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cious meeting there, I travelled through Northamptonshire, Bedfordshire, Buckinghamshire, and Oxfordshire, visiting Friends in each county. In Oxfordshire the devil had laid a snare for me, but the Lord broke it; his power came over all, his blessed truth spread, and Friends were increased therein. Thus after I had passed through many counties, visit. ing Friends, and had many large and precious meetings amongst them, I came to London. But I was so weak with lying almost three years in cruel and hard imprisonments, my joints and my body were so stiff and benumbed, that I could hardly get upon my horse, or bend my joints, or well bear to be near the fire, or to eat warm meat, I had been kept so long from it. Being come to London, I walked a little among the ruins, and took good notice of them. And I saw the city lying, according as the word of the Lord came to me concerning it several years before. After I had been a time in London and visited meetings through the city, I went into the country again, and had large meetings as I went, at Kingston, Reading, and in Wiltshire, till I came to Bristol; where also I had many large meetings. Thomas Lower came out of Cornwall to meet me, and Friends from several parts of the nation, it being then the fair-time. After I was clear of Bristol, I went to Nath. Crips and through the country to London again, having large meetings in the way, and all quiet, blessed be the Lord. Thus, though I was very weak, I travelled up and down in the service of the Lord, who enabled me to go through in it. About this time, some who had run out from truth and clashed against Friends, were reached unto by the power of the Lord, which came wonderfully over, and made them “condemn and tear their papers of controversy to pieces. Several meetings we had with them, and the Lord's everlasting power was over all, and set judgment on the head of that which had run out. In these meetings, which lasted whole days, several who had run out with John Perrot and others came in again, and condemned that spirit which led them to “keep on their hats when Friends prayed, and when themselves prayed.’ Some of them said, ‘Friends were more righteous than they ; and that, If Friends had not stood they had been gone and had fallen into perdition.” Thus the Lord's power was wonderfully manifested, and came over all. Then I was moved of the Lord to recommend the setting up of five Monthly Meetings of men and women in the city of London, besides the women's meetings and the Quarterly Meetings, to take care of God's glory, and to admonish and exhort such as walked disorderly or carelessly, and not according to truth. For whereas Friends had had only Quarterly Meetings, now truth was spread and Friends grown more numerous, I was moved to recommend the setting up of Monthly Meetings throughout the nation. And the Lord opened to me what I must do, and how the men's and women's Monthly and Quarterly meetings should be ordered and established in this and other nations; and that I should write to those where I came not, to do the same. So after things were well settled at London, and the Lord's truth, power, seed, and life reigned and shined over all in the city, I went into Essex. After the monthly meetings were settled in that county, I went into Suffolk and Norfolk, Thomas Dry being with me. When we had visited Friends in those parts, and the Monthly Meetings were settled there, we went into Huntingdonshire, where we had very large and blessed meetings; and though we met with some opposition there, the Lord's power came over all, and the Monthly Meetings were established there also. When we came into Bedfordshire, we had great opposition; but the Lord's power came over it all. Afterwards we went into Nottinghamshire, where we had many precious meetings, and the Monthly Meetings were settled there. Then passing into Lincolnshire, we had a meeting of some men Friends of all the meetings in the county, at his house who had been formerly sheriff of Lincoln; and all was quiet. After this meeting we passed over Trent into Nottinghamshire again, he that had been the sheriff of Lincoln being with me, where we had some of all the meetings in that county together. Our meeting was glorious and peaceable, and many precious meetings we had in that county. At that time William Smith was very weak and sick, and the constables and others had seized all his goods, to the very bed he lay upon, for truth's sake. These officers threatened to come and break up our meeting; but the Lord's power chained them, so that they had not power to meddle with us, blessed be his name. After the meeting I went to visit William Smith, and there were the constables and others watching his corn and his beasts, that none of them might be removed. From thence we passed into Leicestershire, and Warwickshire, where we had many blessed meetings. The order of the gospel was set up, and the men's Monthly Meetings established in all those counties. Then we went into Derbyshire, where we had several large and blessed meetings. In many places we were threatened by the officers, but through the power of the Lord we escaped their hands. Leaving things well settled in Derbyshire, we, travelled over the Peak-hills, (which were very cold, for it was then frost and snow,) and came into Staffordshire. At Thomas Hammersley's we had a general men's meeting; where things were well settled in the gospel order, and the Monthly Meetings established. But I was so exceeding weak, I was hardly able to get on or off my horse's back; but my spirit being earnestly engaged in the work the Lord had concerned me in and sent me forth about, I travelled on therein, notwithstanding the weakness of my body, having confidence in the Lord, that he would carry me through, as he did by his power.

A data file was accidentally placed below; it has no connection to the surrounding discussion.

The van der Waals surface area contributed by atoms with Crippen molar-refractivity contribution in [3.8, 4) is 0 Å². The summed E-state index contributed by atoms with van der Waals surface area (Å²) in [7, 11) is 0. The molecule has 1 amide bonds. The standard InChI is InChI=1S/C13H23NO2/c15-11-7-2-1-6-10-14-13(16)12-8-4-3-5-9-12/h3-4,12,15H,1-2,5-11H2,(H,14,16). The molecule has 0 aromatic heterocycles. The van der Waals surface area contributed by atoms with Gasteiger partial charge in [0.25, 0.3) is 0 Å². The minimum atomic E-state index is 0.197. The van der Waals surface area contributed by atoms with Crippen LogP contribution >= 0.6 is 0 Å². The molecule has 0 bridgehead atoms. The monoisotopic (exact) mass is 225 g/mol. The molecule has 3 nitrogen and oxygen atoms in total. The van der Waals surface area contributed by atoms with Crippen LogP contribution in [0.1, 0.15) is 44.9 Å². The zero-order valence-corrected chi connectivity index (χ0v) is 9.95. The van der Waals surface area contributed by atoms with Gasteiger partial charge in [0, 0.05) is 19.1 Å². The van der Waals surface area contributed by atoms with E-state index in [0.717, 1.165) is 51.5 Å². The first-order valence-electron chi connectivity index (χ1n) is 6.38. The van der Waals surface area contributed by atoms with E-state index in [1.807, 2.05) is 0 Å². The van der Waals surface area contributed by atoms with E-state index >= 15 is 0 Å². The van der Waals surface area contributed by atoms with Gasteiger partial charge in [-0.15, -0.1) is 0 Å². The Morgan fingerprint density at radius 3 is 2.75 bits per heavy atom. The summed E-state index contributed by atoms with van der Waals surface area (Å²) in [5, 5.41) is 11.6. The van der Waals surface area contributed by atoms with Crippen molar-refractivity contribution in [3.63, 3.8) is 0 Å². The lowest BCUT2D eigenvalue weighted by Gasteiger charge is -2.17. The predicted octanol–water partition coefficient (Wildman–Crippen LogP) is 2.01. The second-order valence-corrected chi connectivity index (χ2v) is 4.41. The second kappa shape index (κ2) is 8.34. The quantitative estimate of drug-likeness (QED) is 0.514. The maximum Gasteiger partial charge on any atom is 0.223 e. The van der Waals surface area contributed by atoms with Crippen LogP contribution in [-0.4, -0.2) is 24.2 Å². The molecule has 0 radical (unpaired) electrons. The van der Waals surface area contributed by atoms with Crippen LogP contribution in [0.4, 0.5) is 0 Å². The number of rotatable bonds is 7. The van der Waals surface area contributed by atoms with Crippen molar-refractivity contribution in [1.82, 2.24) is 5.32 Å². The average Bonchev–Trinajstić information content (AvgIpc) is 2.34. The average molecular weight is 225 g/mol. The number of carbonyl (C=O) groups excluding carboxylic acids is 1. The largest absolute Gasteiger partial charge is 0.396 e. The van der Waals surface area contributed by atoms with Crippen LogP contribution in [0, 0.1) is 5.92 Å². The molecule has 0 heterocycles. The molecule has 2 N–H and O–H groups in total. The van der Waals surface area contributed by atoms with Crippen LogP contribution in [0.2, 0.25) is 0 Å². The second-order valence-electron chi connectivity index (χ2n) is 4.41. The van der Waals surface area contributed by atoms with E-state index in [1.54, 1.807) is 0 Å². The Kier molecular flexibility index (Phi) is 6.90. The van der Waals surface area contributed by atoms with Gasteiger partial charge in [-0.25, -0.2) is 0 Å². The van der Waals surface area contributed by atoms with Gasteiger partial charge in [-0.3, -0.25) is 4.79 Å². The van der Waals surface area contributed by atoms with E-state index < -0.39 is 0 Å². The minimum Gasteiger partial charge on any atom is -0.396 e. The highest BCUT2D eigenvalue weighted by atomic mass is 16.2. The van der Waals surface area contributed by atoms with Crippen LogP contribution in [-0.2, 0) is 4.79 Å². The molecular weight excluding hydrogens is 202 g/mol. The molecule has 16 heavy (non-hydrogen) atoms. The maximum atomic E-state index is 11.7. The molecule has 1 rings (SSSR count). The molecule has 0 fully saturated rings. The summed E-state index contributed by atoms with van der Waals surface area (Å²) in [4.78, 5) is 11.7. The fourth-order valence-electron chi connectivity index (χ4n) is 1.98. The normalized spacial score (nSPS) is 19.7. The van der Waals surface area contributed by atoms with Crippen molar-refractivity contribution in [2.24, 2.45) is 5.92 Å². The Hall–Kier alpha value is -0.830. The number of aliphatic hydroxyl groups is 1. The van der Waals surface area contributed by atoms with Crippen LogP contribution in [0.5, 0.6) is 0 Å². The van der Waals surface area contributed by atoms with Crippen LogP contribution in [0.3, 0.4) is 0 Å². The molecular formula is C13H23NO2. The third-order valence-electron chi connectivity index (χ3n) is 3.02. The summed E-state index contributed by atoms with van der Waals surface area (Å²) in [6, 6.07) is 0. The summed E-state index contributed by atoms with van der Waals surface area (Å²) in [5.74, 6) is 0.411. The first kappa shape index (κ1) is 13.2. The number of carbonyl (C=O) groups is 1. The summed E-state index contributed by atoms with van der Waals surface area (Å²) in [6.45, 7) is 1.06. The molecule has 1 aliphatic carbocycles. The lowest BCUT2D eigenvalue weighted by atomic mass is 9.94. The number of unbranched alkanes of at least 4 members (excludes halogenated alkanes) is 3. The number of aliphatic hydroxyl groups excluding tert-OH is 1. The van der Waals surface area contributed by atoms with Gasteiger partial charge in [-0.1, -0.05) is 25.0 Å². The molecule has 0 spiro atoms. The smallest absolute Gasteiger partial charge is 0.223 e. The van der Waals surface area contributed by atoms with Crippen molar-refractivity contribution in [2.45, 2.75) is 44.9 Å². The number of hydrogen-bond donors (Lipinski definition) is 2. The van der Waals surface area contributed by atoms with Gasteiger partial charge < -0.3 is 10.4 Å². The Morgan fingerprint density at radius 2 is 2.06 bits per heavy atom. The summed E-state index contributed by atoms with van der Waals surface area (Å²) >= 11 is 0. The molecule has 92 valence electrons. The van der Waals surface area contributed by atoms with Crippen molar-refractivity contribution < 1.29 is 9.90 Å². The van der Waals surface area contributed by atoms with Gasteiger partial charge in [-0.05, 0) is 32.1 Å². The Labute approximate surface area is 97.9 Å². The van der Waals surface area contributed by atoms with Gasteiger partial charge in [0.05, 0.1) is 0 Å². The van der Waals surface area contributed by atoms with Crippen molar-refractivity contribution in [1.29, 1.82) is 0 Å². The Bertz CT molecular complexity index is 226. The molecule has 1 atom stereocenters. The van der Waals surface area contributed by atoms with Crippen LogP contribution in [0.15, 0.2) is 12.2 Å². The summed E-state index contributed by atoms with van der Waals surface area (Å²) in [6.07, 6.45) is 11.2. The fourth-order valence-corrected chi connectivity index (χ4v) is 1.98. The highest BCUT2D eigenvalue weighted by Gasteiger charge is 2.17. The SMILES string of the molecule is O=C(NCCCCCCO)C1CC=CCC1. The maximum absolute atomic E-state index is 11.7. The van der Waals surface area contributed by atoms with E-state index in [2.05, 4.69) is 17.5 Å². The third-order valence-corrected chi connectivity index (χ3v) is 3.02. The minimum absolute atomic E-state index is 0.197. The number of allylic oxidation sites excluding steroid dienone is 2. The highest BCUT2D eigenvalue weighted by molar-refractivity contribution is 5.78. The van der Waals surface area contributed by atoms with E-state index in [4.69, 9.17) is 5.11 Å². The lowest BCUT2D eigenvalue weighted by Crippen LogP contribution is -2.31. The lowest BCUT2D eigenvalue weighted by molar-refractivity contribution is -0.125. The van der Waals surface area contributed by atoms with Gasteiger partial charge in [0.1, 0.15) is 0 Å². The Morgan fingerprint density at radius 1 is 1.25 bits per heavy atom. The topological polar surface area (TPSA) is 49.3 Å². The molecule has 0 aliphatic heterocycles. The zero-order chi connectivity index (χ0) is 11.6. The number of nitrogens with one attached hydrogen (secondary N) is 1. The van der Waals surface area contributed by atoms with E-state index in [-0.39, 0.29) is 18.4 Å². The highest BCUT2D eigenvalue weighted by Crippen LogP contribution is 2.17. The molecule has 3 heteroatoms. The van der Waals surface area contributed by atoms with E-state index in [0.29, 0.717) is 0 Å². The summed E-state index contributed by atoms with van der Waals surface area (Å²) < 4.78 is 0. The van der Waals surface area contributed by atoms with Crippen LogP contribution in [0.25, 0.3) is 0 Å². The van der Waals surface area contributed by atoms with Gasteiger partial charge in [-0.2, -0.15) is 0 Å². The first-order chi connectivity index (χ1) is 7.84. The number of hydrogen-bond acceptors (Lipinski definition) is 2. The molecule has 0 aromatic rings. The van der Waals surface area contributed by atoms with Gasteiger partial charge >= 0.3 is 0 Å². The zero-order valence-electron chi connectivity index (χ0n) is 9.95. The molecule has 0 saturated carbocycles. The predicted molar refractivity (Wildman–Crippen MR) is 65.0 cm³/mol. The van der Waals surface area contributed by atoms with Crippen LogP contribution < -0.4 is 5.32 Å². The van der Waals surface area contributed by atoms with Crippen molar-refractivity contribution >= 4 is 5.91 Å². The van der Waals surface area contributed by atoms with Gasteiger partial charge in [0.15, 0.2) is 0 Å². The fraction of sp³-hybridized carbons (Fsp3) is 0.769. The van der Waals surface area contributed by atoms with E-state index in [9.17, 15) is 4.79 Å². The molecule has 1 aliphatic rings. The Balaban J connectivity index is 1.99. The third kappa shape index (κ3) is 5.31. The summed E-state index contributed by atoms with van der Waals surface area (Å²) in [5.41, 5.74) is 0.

We came into Cheshire, where we had several blessed meetings, and a general men's meeting; wherein all the Monthly Meetings for that county were settled, according to the gospel order, in and by the power of God. After the meeting I passed away. But when the justices heard of it, they were very much troubled that they had not come and broke it up, and taken me; but the Lord prevented them. After I had cleared myself there in the Lord's service, I passed into Lancashire, to William Barnes', near Warrington, where met some of most of the meetings in that county; and there all the Monthly Meetings were established in the gospel order also. From thence I sent papers into Westmoreland by Leonard Fell and Robert Widders, and also into Bishoprick, Cleveland, Northumberland, Cumberland, and Scotland, to exhort Friends to settle the Monthly Meetings in the Lord's power in those places; which they did. So the Lord's power came over all, and the heirs of it came to inherit it. For the authority of our meetings is the power of God, the gospel, which brings life and immortality to light; that all might see over the devil that darkened them, that all the heirs of the gospel might walk according to the gospel, and glorify God with their bodies, souls, and spirits, which are the Lord's: for the order of the glorious gospel is not of man nor by man. To this meeting in Lancashire, Margaret Fell, being a prisoner, got liberty to come, and went with me from thence to Jane Milner's in Cheshire, where we parted. I passed into Shropshire, and from thence into Wales, and had a large general men's meeting at Charles Lloyd's, where some opposers came in; but the Lord's power brought them down. Having gone through Denbighshire and Montgomeryshire, we passed into Merionethshire, where we had several blessed meetings; and then to the sea-side, where we had a precious meeting. We left Wales, the Monthly Meetings being settled there in the power of God, and returned into Shropshire, where the Friends of the country gathering together, the Monthly Meetings were established there also. Coming into Worcestershire, after many meetings amongst Friends in that county, we had a general men's meeting at Henry Gib's, at Pashur; where also the Monthly Meetings were settled in the gospel order. The sessions being held that day in the town, some Friends were concerned lest they should send officers to break up our meeting; but the power of the Lord restrained them, so that it was quiet; through which power we had dominion. I had several meetings amongst Friends in that county, till I came to Worcester; and it being the fair-time, we had a precious meeting. There was then in Worcester one major Wild, a persecuting man; and after I was gone some of his soldiers enquired after me; but having left the Friends there settled in good order, we passed to Droitwich, and from thence to Shrewsbury, where also we had a very precious meeting. The mayor, hearing I was in town, got the rest of the officers together to consult what to do against me; for they said, ‘The great Quaker of England is come to town.' But when they were come together, the Lord confounded their counsels, so that when some were for imprisoning me, others of them opposed it; and so being divided amongst themselves, I escaped their hands. We went into Radnorshire, where we had many precious meetings, and the Monthly Meetings were settled in the Lord's power. As we came out of that county, staying a little at a market-town, a justice's clerk and some other rude fellows combined together to do us a mischief upon the road. Accordingly they followed us out of town, and soon overtook us; but there being many market people on the way, they were somewhat hindered from doing what they intended. Yet observing two of our company ride at some distance behind, they set upon them two, and one of them drew his sword, and cut one of those two Friends whose name was Richard Moor, the surgeon of Shrewsbury. Meanwhile another of these rude fellows came galloping after me and the other Friend with me; and we being to pass over a bridge, somewhat too narrow for him to pass by us, he, in his eagerness to get before us, rode into the brook, and plunged his horse into a deep hole in the water. I saw the design, stopped, and desired Friends to be patient, and give them no occasion. In this time came Richard Moor up to us, with the other Friend, who knew the men and their names. Then we rode on, and a little further met another man on foot, much in liquor, with a naked sword in his hand, and not far beyond him two men and two women, one of which men had his thumb cut off by this drunken man; for being in drink he attempted rudeness to one of the women, and this man withstanding him, and rescuing her, he whipped out his sword and cut off his thumb. This mischievous man had a horse, that being loose, followed him a pretty way behind. I rode after the horse, caught him, and brought him to the man who had his thumb cut off; and bid him take the horse to the next justice of peace, by which means they might find out and pursue the man that had wounded him. Upon this occasion I wrote a letter to the justices, and the judge of assize, which was then at hand. I employed some Friends to carry it to the justices first. The justice, to whom the clerk belonged, rebuked him and the others also, for abusing us upon the highway; so that they were glad to come and entreat Friends not to appear against them at the assize; which, upon their submission and acknowledgement, was granted. This was of good service in the country; for it stopped many rude people, who had been forward to abuse Friends. We passed into Herefordshire, where we had several blessed meetings. We had a general men's meeting also, where all the Monthly Meetings were settled. There was about this time a proclamation against meetings; and as we came through Herefordshire, we were told of a great meeting there of the Presbyterians, who had engaged themselves to stand, and give up all, rather than forsake their meetings. When they heard of this proclamation, the people came, but the priest was gone, and left them at a loss. Then they met in Leominster privately, and provided bread, cheese, and drink, in readiness, that if the officers should come, they might put up their bibles and fall to eating. The bailiff found them out, came in among them, and said, ‘Their bread and cheese should not cover them, he would have their speakers.' They cried, ‘what then would become of their wives and children” but he took their speakers and kept them awhile. This the bailiff told Peter Young, and said, “They were the veriest hypocrites that ever made a profession of religion.” The like contrivance they had in other places. For there was one Pocock at London, that married Abigail Darcy, who was called a lady; and she being convinced of truth, I went to his house to see her. This Pocock had been one of the triers of the priests; and, being an high Presbyterian, and envious against us, he used to call our Friends housecreepers. He being present, she said to me, ‘I have something to speak to thee against my husband.’ ‘Nay, (said I,) thou must not speak against thy husband.’ ‘Yes, (said she,) but I must in this case. The last firstday, (said she,) he, his priests and people, the Presbyterians, met; they had candles, tobacco-pipes, bread, cheese, and cold meat on the table; and they agreed beforehand, if the officers should come in upon them, they would leave their preaching and praying, and fall to their cold meat.’ ‘Oh,' said I to him, ‘is not this a shame to you who imprisoned us, and spoiled our goods, because we would not join you in your religion, and called us house-creepers, and now ye do not stand to your own religion yourselves? did ye ever find our meetings stuffed with bread and cheese, and tobacco-pipes? or did ye ever read in the scriptures of any such practice among the saints?” “Why," said the old man, “we must be as wise as serpents.' I answered, “This is the serpents wisdom indeed. But who would have thought that you Presbyterians and Independents, who persecuted, imprisoned others, spoiled their goods, and whipped such as would not follow your religion, should now flinch yourselves, and not dare to stand to your own religion, but cover it with tobacco-pipes, flagons of drink, cold meat, and bread and cheese!" but this, and such-like deceitful practices, I understood afterwards, were too common amongst them in times of persecution. After we had travelled through Herefordshire, and meetings were well settled there, we passed into Monmouthshire, where I had several blessed meetings; and at Walter Jenkins', who had been a justice of peace,